It’s rare to come across would-be criminals as stupid as these two.
A convicted felon who claims he wanted to shoot cops is behind bars in connection with the explosives device planted outside of a Trussville elementary school.
Authorities today announced state charges against 35-year-old Zachary Edwards and 34-year-old Raphel Dilligard, both of eastern Birmingham. They are charged with possession of a hoax destructive device, rendering false alarm and making terrorist threats, said Trussville police Capt. Jeff Bridges.
The warrants were issued this morning after the week-long probe by the federal Bureau of Alcohol, Tobacco, Firearms and Explosives, Trussville police, the Alabama State Fire Marshal’s Office, the Alabama Law Enforcement Agency and the Jefferson County Sheriff’s Office.
Edwards claimed to be a member of the Black Panthers and the Black Mafia, but authorities have not yet confirmed his reported associations with any organized group. “My guys believe this individual to be a very dangerous person,” said Dave Hyche, ATF’s assistant special agent in charge in Alabama.
Lawmen responded en masse to Magnolia Elementary School on Wednesday, Nov. 16, after they received a 911 from a woman who reported seeing a Hispanic male place the package on a pickup truck that belonged to a school cafeteria worker. The package was a box with wires and timer attached.
“When we first saw what we had, we knew this was something to take serious and we put on the full-court press. It disturbed us from the start,” Hyche said. “I’ve never seen such a well-orchestrated and rapid response.”
Hyche today said the children and staff weren’t in any danger from the device, and even if it had been in working condition, it was on the far side of the school where there was no glass.
The first break in the case came when investigators were able to trace that 911 to a cell phone that had once been owned by Edwards, said Hyche and Bridges. The 911 call was actually placed by Edwards, who disguised his voice to try to sound like a woman.
Also, the timer – a stopwatch – used on the device was determined to have been sold at Walmart, and Hyche said investigators then analyzed all 18 recent buyers in the area. They quickly eliminated those that would have a legitimate reason for needing a timer – like a track coach – that ultimately led them to the store in Irondale where a woman – later determined to be Dilligard – was seen on video surveillance buying the timer.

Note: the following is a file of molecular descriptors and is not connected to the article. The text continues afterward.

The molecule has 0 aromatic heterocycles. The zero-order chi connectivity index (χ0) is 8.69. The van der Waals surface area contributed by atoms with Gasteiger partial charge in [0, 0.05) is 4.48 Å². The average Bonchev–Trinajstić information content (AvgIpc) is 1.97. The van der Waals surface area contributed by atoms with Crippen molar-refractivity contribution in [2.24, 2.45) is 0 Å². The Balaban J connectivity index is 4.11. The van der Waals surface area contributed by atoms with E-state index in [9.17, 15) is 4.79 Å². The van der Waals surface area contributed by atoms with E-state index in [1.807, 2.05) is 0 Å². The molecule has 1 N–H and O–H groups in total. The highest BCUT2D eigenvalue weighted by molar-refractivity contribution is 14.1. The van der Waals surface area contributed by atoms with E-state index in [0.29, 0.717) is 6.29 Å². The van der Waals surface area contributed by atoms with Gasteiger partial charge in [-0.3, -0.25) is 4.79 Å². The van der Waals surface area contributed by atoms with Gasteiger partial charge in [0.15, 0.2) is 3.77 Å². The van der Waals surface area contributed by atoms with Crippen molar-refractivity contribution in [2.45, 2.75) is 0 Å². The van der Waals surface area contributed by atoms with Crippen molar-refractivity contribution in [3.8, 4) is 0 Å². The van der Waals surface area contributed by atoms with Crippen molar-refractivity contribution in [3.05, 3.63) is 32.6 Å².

Edwards and Dilligard were taken into custody Tuesday evening at their home in the 7700 block of Fifth Avenue South.
Once brought in for questioning, both gave confessions. Edwards admitted to planting the device, and said his plan was to get all police officers and first responders in one place so he could shoot them. “I guess he doesn’t like cops,” Bridges said.
Edwards also talked of using the incident as a diversion so he could commit crimes elsewhere – such as robbing a bank – while the police were tied up at the elementary school, but backed out of that plan.
“Probably because of the overwhelming response to the area,” Hyche said. “He wanted everybody in one place so he could kill cops. He made it clear to our guys he wanted to commit acts of violence. This arrest probably did stop something bad from happening.”
The device – which was disabled in nearby woods – did contain gun powder. “It was painstakingly put together and it also had most of what you need to make a bomb,” Hyche said. He said, however, that there was no way the device could have detonated, but he didn’t elaborate.
Hyche said numerous tips came in to the ATF tip line, many of which named Edwards as the person who left the device. “It was someone that knew him, and was afraid he was going to do something,” he said.
Edwards has a lengthy criminal record, including a 2000 conviction for second-degree assault. He was sentenced to 10 years in prison with three to serve in that case.